Let me tell you a true story:
An author wrote a book, a nice little tale she’d finally typed “the end” to.
“At last!” she exclaims with tears of joy streaming down her face. “It is finished!”
After so long of writing—such struggles! such heartaches!—she finally feels triumphant. She’s ready to send her masterpiece out to be accepted by her daydream agent, then on to the daydream publisher, so she can make her (trust me on this) daydream millions!
But an epiphany hits her, and she holds her finger in the air. “But first, I must get it edited!”
She sends it out to an editor friend who goes over it for her, then she sends it to an agent, who accepts it and sends it to a publisher, who accepts it.
So what’s wrong with this picture? She did everything right—right?
Well, not quite.
Her publisher’s in-house editor rips the story to shreds, red-lining through pages of finished product.
Because of plot holes, character discrepancies, story lines that went nowhere, a flat plot arc.
Here’s the deal: getting a copy edit or a proofread on a piece that hasn’t been content edited is jumping the line in the editorial process.
And here’s the deal #2: Not everyone who calls themselves an editor knows how to do a content edit.
#2 is the killer, and it’s sad. A writer can publish a book or two and then hang out a shingle to go into business as an editor. Doesn’t really make her one, but . . . well, there ya go. Or a non-writer who’s great at grammar, spelling, and punctuation can do the same. That person could be a good copy editor or proof reader, but this doesn’t qualify her as a content editor.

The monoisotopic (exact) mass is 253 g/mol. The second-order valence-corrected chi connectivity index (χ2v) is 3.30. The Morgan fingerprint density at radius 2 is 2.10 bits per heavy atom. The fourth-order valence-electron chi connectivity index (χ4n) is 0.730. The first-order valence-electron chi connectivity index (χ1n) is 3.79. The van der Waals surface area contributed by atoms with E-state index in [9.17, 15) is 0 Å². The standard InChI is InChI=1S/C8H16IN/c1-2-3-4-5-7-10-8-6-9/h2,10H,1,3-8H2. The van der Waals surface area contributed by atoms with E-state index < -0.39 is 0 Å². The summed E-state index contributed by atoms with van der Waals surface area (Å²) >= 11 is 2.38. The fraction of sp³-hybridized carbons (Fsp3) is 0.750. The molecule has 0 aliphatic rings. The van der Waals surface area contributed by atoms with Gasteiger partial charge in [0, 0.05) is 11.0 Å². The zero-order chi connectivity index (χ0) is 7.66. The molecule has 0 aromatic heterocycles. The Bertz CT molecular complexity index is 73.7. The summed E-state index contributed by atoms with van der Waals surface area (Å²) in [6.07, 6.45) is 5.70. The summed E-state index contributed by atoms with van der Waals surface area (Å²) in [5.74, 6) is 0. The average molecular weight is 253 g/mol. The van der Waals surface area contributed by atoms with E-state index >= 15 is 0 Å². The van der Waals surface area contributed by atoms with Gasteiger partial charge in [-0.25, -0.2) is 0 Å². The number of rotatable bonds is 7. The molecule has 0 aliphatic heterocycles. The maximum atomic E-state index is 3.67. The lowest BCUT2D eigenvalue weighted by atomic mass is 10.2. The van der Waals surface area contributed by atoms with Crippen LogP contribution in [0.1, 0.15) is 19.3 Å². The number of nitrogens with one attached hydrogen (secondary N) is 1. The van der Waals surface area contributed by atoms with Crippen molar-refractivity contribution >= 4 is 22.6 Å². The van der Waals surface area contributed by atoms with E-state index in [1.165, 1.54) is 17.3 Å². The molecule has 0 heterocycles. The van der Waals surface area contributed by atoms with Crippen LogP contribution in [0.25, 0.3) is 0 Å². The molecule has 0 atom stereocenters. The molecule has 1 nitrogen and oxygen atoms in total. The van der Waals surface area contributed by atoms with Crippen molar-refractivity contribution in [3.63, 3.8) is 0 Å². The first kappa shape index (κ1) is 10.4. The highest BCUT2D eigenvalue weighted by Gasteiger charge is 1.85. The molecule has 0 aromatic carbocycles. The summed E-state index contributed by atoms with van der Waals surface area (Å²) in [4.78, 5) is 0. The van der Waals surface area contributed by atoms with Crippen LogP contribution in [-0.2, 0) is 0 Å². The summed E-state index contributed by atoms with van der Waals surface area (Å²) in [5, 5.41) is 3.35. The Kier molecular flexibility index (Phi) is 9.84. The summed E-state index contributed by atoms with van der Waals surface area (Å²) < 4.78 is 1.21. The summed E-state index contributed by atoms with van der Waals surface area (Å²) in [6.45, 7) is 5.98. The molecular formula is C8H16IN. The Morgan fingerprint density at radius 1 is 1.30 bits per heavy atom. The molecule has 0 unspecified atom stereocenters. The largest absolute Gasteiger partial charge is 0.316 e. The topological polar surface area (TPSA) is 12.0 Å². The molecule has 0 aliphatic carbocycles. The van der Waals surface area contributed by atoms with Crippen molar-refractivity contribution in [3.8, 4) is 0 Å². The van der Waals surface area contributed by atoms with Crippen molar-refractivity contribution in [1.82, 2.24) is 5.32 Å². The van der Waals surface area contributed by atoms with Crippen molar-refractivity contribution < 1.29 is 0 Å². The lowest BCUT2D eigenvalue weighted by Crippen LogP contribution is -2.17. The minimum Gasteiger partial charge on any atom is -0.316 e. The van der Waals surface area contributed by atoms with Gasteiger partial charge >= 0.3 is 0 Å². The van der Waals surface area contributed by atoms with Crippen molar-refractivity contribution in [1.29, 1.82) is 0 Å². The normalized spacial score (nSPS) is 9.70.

A good content editor studies all the same books you’re supposed to study in pursuit of making yourself a great writer. Techniques in structure, voice, description, plot, character, setting, dialogue—all the aspects of the craft of writing. A good content editor knows the elements required in your chosen genre; a good freelance content editor knows the inner workings of several genres. A great content editor has years’ experience and many hours of continuing education under her belt.
So, if you’ve finished your manuscript, you need a content edit. That’s the next step whether you’re a newbie who finally typed “the end” for the first time, or a professional, traditionally pubbed, multi-book author who sends her work straight to her in-house editor.
But the person who sent the “edited” manuscript to the publisher skipped that step, then was surprised to the point of indignation that the manuscript returned with blood stains.
Right about now, I bet you’re wondering how she managed to get to a publisher to begin with. Believe me, I’m still scratching my head over that one too. A good freelance editor would’ve noticed the same things the in-house editor did, so I blame the editor. But if the author didn’t do her part to choose the type edit she needed, then she bears responsibility too.
Then, I guess I’d take a gander at the agent. I was an editorial assistant to an agent, and I read and rejected tons of submissions based on things just like this. The number of writers who believe they’re ready for publication is astounding. During my stint as an EA (cut short due to illness), I recommended only a tiny percentage of submissions to the agent—some after the author revised their works based on my suggestions. I have no reason to believe that any other agent works differently, except maybe this one. Did the agent even read the manuscript all the way through? I don’t think I want to know the answer to that. If the agent didn’t read it, that’s one thing, but if so . . .
I admit to wondering about the publisher’s acquisitions editor also. Did that person read it? Or was the author a friend, so her manuscript was blindly accepted based on that friendship? Now, there’s another scary thought.
If you’re reading this and think I’m writing about you, I’m not. This author is a compilation of many authors I’ve heard about over the years. But on the other hand, if you recognize yourself in this, maybe I’m writing to you rather than about you. I hope you get the message.